This mindset fosters a more relaxed and open creative environment, where the emphasis is on progress rather than perfection. It’s about enjoying the journey rather than fixating on the destination.

The Joy of Discovery

One of the most rewarding aspects of songwriting is the element of discovery. When songwriters allow themselves to write freely, they often stumble upon unexpected melodies, harmonies, and lyrical themes.

These serendipitous moments can lead to some of the most innovative and original work. The joy of discovering something new and exciting can reignite a songwriter’s passion and drive.

Practical Tips for Embracing Imperfection

  1. Set a Timer: Give yourself a limited amount of time to write without editing. This can help you overcome the urge to perfect every line as you go.
  2. Free Writing: Start with a free writing exercise where you jot down whatever comes to mind. This can help kickstart the creative process and generate new ideas.
  3. Accept Imperfection: Remind yourself that the first draft is not the final product. Embrace the imperfections as part of the creative journey. Always remember… “Great songs are always rewritten.”
  4. Collaborate: Working with other musicians can provide fresh perspectives and help you see the value in ideas you might have dismissed.
  5. Take Breaks: Sometimes stepping away from a song can provide clarity and allow you to return with a fresh perspective.

Remember, striving for perfection can hinder the creative process and stifle authenticity so, by allowing yourself to write freely and seeing what happens, you can overcome the fear of failure, embrace the joy of discovery, and create music that truly resonates with both you and your listeners.

So, the next time you feel the need to write a song, let go of that need for perfection, and see where your creativity takes you.

“WTF is this guy on about?” I hear you ask.

Well, last week I got my hardback copy of “The Creative Act: A Way Of Being” by Rick Rubin sent through to me via Amazon and I couldn’t be more pleased.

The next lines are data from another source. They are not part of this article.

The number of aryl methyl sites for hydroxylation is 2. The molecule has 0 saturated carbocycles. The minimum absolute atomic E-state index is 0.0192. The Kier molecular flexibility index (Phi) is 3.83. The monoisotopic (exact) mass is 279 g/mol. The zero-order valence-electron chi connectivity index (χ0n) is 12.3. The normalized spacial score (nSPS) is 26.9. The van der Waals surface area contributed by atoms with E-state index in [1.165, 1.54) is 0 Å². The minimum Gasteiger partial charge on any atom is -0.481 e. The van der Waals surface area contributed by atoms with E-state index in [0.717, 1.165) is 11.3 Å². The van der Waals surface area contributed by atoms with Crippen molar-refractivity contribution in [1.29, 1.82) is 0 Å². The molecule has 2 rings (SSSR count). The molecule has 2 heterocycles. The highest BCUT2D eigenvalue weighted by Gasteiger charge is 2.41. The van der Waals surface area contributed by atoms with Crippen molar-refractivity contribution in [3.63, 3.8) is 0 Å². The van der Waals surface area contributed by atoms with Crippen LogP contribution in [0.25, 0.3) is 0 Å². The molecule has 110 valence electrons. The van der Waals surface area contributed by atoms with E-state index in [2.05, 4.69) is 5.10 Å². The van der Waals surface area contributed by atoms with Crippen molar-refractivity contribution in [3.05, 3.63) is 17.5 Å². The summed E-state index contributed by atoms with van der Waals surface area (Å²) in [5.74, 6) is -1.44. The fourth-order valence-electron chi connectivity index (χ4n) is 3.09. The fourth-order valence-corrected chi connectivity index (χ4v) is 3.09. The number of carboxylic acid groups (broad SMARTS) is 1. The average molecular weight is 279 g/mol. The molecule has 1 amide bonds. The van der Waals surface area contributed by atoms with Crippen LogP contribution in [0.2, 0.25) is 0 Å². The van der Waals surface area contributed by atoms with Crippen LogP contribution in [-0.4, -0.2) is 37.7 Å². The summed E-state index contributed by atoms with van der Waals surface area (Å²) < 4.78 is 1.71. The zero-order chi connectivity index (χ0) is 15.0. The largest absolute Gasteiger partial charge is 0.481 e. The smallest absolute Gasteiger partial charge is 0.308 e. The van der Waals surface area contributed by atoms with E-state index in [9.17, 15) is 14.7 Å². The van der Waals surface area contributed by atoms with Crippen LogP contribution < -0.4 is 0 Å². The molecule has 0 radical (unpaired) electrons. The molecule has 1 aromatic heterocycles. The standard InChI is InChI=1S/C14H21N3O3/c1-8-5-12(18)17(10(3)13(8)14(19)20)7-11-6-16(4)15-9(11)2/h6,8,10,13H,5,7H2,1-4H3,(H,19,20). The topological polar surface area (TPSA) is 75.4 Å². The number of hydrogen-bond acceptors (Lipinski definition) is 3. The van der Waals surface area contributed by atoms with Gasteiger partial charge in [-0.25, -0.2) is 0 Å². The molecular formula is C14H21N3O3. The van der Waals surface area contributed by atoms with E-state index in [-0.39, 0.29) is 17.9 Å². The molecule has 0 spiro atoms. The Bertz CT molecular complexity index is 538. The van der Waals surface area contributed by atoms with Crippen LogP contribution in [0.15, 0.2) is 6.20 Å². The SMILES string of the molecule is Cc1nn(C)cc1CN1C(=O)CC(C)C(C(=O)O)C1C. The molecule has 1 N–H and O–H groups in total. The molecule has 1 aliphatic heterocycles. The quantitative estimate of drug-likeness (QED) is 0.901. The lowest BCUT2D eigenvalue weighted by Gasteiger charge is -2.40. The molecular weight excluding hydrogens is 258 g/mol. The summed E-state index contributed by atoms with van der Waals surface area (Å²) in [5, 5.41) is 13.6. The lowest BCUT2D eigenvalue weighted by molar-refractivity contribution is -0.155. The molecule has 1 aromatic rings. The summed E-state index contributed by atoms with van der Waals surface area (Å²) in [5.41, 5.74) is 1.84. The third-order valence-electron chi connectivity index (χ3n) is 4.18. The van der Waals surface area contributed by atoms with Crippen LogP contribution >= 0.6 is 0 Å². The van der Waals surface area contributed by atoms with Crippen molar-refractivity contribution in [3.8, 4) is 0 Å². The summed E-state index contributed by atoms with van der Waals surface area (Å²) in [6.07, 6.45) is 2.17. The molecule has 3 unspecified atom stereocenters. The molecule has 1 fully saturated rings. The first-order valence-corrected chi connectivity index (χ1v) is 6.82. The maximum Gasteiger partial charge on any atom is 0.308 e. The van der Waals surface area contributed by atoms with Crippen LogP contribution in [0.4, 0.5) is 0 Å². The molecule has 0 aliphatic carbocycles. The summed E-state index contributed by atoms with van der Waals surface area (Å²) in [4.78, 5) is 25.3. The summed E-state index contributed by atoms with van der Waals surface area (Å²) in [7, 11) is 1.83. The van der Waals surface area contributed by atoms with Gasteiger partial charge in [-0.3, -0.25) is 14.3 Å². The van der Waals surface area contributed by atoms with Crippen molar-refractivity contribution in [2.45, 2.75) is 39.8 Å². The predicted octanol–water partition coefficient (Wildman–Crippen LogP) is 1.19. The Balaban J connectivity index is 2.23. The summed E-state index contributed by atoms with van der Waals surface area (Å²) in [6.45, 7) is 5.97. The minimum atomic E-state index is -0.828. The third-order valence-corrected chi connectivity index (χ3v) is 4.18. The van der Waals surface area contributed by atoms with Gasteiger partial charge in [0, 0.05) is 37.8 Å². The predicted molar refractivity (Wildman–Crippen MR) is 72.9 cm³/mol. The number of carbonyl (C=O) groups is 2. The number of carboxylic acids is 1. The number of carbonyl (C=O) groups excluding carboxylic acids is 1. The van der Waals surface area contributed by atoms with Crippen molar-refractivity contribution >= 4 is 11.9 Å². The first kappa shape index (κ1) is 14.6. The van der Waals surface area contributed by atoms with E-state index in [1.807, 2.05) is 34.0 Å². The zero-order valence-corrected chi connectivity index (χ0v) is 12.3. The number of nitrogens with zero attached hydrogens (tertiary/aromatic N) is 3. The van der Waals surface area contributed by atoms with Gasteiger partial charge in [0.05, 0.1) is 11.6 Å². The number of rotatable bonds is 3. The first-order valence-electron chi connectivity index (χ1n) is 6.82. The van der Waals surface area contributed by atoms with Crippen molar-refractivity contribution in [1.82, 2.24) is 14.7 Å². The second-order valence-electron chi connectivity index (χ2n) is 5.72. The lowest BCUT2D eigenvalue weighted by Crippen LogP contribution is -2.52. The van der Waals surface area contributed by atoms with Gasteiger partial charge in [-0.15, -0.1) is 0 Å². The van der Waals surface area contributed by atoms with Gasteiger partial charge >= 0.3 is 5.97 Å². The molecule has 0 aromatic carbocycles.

I had known of Rubin through him being one of the founders of seminal Hip Hop label Def Jam as well as his music production exploits with artists such as Run DMC, LL Cool J, Public Enemy and the Beastie Boys.

However, it was when he produced the Johnny Cash version of “Hurt” by Nine Inch Nails for Cash’s last album, that I really started to take notice of the genius that is Rick Rubin.

This song never fails in reducing me to tears

In terms of sheer inventiveness and depth of musical vision I put Rubin up in my top three producers alongside Trevor Horn and Brian Eno.

Anyways, I found a lot of videos on YouTube singing praises about Rubin’s book that I just had to check out and in doing so I discovered two things that astounded me…

First of all he’s practised meditation since he was 14 years old and secondly (and most importantly) his views on creativity and the process that surrounds it is very similar to my views and it’s because of this that I just had to acquire his book.

Many years ago I purchased “The Artist’s Way” by Julia Cameron and really gravitated towards her concept of the morning pages which is writing (at least) three A4 sized pages of stream of consciousness thinking every morning.

This eventually morphed into my daily journal writing ritual.

For me, The Artist’s Way was a big influence on my life at the time and I know that The Creative Act: A Way Of Being will become just as influential or even more so. I can’t wait to get my highlighter pen out and really start getting into the pages.

I’ll be sharing with all of you what I learn and discover through this blog so watch this space.


Corey 🙂

Well, as of yesterday (Thursday May 16th) all of the major building work has been done with my Dad finishing painting all the walls as you can see below…

All that is left to do now is…

  • Make and install the doors.
  • Buy and install glass for control room window.
  • Put up acoustic foam on ceiling.
  • Lay down all of the carpet tiles.
  • Sort out electrical issue (the circuit board keeps tripping out at the moment).

Once all this is done the fun part begins, bringing in all of the hardware and setting it all up, testing it all out and making test recordings to see if the recording workflow is going to be seamless between the analogue and digital systems working together. 

Plus, along with all of that, the studio speakers also need to be installed as well. This is primarily going to be Sandy’s job with me helping out. 

It’s starting to come to the pointy end of the build and I’m really excited about all of the possibilities that lie ahead for me. Now, it’s my goal that everything “should” be ready to go by July 1st but, we’ll see what happens.

At this point my fingers are crossed.


Corey 🙂

YES! There is now light at the end of the tunnel.

Over the last couple of weeks there has been some frenzied activity with the SongMachine Studio build.

All of the walls that have electrical wiring attached to it have now been finished and are now ready for Darryl the electrician to finish off his bits and pieces which will make this whole studio dream one big step closer to reality.

Here are some images including the finished control room (notice the side and rear walls)…